Summers (2014) argues that “(…) our economy is held back by lack of demand rather than lack of supply. Increasing capacity to produce will not translate into increased output unless there is more demand for goods and services.” He strongly recommends establishing “a commitment to raising the level of demand at any given level of interest rates through policies that restore a situation where reasonable growth and reasonable interest rates can coincide.”

It follows from this view that the policy mix that has prevailed since the aftermath of the crisis has been inappropriate. Instead of relying single-handedly on ultra-loose monetary policy, public spending – on infrastructure, energy and other sectors – should be rescued from the retrenchment to which it has been submitted. As long as credible medium-to-long-term adjustment programs are announced, there would be scope for fiscal stimulus despite current public debt levels. By the same token, pro-active public policies to ignite private investment spending should also be implemented.

 

Schumpeterians: it’s all about “creative destruction”, folks!

 

On the other side of the debate, there are those “Schumpeterian” economists who have offered supply-side based hypotheses of a long-run stagnation trend supposedly already in course for some time. Like Joseph A. Schumpeter, they lay emphasis on growth as a process of “creative destruction” in which obsolete forms of resource allocation and wealth – jobs, fixed-capital assets, technologies, and balance sheets – are replaced by higher-value ones. Although accepting an eventual role of monetary policies in avoiding systemic financial meltdowns, they tend – also like Schumpeter – to be more skeptical of fiscal or other types of countercyclical stimulus if these are designed in ways that retard the process of creative destruction. As for the post-crisis policy mix,  Schumpeterians believe that public policy which artificially props up aggregate demand cannot be a key component in the fight against stagnation. In other words, “If you are postulating a stagnation across the longer run, ultimately it will have to boil down to supply side deficiencies.(Cowen, 2013). The evolution of declining investments in tandem with lower interest rates shown in Chart 1 is seen as stemming from disadvantageous rates of return not related to the pace of aggregate demand expansion.

Technological evolution as a cause of stagnation has been put forth as a hypothesis by Gordon (2014). Nevertheless, his arguments focus on the limited ability of current technological trajectories to raise productivity, rather than their supposedly dampening effects on aggregate demand.

Cowen (2011) has in turn approached stagnation as an outcome of the exhaustion of a significant set of “low-hanging fruits” reaped in recent history, namely one-off supply-side opportunities associated with post-war reconstruction; trade opening; diffusion of new technologies in power, transport, and communications; and educational attainments, among others. Other recently-proposed causes for supply-side stagnation are associated with features of resource allocation, such as over-sizing of financial activities, as discussed by Canuto (2013b).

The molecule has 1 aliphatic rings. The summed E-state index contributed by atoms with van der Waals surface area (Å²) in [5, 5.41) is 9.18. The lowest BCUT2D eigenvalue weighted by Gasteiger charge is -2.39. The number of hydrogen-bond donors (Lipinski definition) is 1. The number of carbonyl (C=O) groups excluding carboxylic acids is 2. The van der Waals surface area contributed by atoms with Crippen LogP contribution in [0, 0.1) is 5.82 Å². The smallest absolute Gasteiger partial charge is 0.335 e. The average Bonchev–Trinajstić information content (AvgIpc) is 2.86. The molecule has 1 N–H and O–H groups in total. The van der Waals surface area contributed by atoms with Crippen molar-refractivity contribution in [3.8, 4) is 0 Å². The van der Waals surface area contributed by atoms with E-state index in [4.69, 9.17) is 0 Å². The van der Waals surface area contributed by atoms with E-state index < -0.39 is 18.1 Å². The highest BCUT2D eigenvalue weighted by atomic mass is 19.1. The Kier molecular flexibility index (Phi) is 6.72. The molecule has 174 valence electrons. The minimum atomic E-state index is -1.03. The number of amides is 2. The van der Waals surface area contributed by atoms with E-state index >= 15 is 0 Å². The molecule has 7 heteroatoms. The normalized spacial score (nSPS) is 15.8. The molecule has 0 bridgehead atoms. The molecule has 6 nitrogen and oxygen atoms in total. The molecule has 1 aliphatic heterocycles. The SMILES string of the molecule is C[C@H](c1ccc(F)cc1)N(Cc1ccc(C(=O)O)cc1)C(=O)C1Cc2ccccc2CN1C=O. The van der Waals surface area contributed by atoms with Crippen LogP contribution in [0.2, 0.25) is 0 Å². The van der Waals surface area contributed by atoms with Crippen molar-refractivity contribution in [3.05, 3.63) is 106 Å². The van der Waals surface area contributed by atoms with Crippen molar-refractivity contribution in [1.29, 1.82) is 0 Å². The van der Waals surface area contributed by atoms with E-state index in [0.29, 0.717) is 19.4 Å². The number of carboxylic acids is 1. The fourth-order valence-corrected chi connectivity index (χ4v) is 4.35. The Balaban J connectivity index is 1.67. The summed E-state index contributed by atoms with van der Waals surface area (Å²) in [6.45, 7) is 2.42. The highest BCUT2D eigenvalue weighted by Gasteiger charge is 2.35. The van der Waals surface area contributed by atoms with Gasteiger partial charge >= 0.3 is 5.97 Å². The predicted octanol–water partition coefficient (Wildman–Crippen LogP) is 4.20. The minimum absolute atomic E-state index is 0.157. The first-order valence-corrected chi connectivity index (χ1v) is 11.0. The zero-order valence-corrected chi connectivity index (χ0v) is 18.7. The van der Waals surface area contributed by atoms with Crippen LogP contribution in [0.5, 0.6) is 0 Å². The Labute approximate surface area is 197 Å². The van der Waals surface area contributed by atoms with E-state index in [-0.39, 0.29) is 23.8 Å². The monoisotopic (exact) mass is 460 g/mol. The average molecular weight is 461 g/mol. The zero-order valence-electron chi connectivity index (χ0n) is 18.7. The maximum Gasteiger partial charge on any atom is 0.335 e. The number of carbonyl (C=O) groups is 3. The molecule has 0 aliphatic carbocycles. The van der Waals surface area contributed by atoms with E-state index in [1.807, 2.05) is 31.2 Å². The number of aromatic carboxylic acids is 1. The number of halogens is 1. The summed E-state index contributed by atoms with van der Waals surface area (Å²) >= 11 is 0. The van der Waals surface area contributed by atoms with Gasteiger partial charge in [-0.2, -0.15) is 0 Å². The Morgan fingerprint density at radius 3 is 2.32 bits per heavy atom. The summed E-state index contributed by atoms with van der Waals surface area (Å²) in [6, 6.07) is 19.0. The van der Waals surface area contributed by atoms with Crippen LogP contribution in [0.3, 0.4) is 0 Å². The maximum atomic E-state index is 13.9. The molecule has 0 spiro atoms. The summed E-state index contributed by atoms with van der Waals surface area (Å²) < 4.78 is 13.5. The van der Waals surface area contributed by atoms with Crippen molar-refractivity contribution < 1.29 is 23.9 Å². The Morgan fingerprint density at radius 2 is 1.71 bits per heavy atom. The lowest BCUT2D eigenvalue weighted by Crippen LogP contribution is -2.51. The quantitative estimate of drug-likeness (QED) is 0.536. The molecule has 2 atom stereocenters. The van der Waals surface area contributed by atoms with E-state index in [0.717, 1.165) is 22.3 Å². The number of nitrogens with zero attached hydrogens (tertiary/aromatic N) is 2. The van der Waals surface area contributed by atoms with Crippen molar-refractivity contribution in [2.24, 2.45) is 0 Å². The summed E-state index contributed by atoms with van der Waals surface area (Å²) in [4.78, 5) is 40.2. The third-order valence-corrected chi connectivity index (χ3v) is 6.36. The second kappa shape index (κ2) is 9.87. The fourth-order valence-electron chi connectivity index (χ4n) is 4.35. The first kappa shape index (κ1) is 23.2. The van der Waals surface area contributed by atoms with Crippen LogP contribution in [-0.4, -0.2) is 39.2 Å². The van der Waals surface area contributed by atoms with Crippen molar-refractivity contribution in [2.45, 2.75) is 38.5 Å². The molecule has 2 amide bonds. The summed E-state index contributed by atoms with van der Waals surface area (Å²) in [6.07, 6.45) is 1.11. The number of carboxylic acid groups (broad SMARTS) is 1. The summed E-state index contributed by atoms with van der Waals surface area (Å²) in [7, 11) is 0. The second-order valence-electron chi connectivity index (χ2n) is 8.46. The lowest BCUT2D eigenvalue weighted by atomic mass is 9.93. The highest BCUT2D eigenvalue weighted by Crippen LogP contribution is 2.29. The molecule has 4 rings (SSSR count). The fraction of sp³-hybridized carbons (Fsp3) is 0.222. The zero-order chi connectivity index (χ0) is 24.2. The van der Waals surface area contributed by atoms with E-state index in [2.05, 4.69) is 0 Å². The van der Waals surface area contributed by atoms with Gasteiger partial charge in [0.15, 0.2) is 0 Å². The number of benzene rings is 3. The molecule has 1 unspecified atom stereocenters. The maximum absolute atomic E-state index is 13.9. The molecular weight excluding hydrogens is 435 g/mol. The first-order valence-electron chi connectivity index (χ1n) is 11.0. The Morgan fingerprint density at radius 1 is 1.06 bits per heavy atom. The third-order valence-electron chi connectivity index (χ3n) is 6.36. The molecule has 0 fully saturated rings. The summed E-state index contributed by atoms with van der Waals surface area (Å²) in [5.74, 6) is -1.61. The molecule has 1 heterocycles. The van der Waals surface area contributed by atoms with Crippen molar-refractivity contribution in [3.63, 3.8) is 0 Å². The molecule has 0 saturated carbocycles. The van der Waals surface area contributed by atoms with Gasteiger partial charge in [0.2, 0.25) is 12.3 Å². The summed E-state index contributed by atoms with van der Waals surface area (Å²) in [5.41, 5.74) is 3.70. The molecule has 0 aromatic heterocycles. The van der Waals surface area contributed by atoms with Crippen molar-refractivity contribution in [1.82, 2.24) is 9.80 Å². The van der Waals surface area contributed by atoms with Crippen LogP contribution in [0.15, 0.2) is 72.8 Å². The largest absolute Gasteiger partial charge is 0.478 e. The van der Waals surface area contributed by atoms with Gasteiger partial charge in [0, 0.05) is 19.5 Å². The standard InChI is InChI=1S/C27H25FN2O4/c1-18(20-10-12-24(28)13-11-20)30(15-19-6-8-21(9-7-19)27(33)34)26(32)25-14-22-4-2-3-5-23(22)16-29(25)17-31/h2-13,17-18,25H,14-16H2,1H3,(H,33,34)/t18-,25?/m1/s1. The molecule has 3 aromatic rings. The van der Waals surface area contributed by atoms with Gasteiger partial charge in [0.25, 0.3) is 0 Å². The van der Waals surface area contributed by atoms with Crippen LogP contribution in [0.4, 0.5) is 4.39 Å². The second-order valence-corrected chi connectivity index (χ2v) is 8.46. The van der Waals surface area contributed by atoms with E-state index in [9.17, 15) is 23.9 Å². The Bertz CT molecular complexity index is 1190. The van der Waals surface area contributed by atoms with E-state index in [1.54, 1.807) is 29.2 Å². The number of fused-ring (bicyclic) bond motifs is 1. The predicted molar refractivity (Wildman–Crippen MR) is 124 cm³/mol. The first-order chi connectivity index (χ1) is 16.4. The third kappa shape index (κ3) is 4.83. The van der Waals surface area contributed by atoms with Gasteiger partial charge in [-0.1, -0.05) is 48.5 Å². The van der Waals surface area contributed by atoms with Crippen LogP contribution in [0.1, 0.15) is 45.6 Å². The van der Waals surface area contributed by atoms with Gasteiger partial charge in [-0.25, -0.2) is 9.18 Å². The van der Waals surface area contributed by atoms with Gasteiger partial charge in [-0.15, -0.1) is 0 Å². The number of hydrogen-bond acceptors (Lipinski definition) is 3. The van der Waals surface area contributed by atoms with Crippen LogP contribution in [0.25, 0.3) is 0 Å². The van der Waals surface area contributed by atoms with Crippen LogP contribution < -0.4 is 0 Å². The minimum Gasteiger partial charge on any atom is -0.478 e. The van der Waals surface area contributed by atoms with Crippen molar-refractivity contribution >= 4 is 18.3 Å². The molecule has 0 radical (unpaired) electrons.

As Rajan proposed in 2012, such propositions about stagnation trends suggest that:

“(…) the advanced countries’ pre-crisis GDP was unsustainable, bolstered by borrowing and unproductive make-work jobs. More borrowed growth – the Keynesian formula – may create the illusion of normalcy, and may be useful in the immediate aftermath of a deep crisis to calm a panic, but it is no solution to a fundamental growth problem. If this diagnosis is correct, advanced countries need to focus on reviving innovation and productivity growth over the medium term, and on realigning welfare promises with revenue capacity, while alleviating the pain of the truly destitute in the short run.”

 

To be effective, a pair of scissors needs both blades

 

Keynesian and Schumpeterian hypotheses on stagnation trends are based on non-directly observable factors. Therefore, the struggle for hearts and minds of public opinion and policy makers will likely remain unsettled.

I, for one, lean in favor of the argument of insufficiency of aggregate demand throughout the ongoing recovery in advanced economies, as the behavior of the prices of goods and services seem to indicate (Chin, 2014). Nevertheless, one may acknowledge the possible negative effect on investment prospects caused by procrastination regarding “creative destruction.” This is clearly the case with sluggish balance-sheet adjustments and a debt overhang in the Eurozone.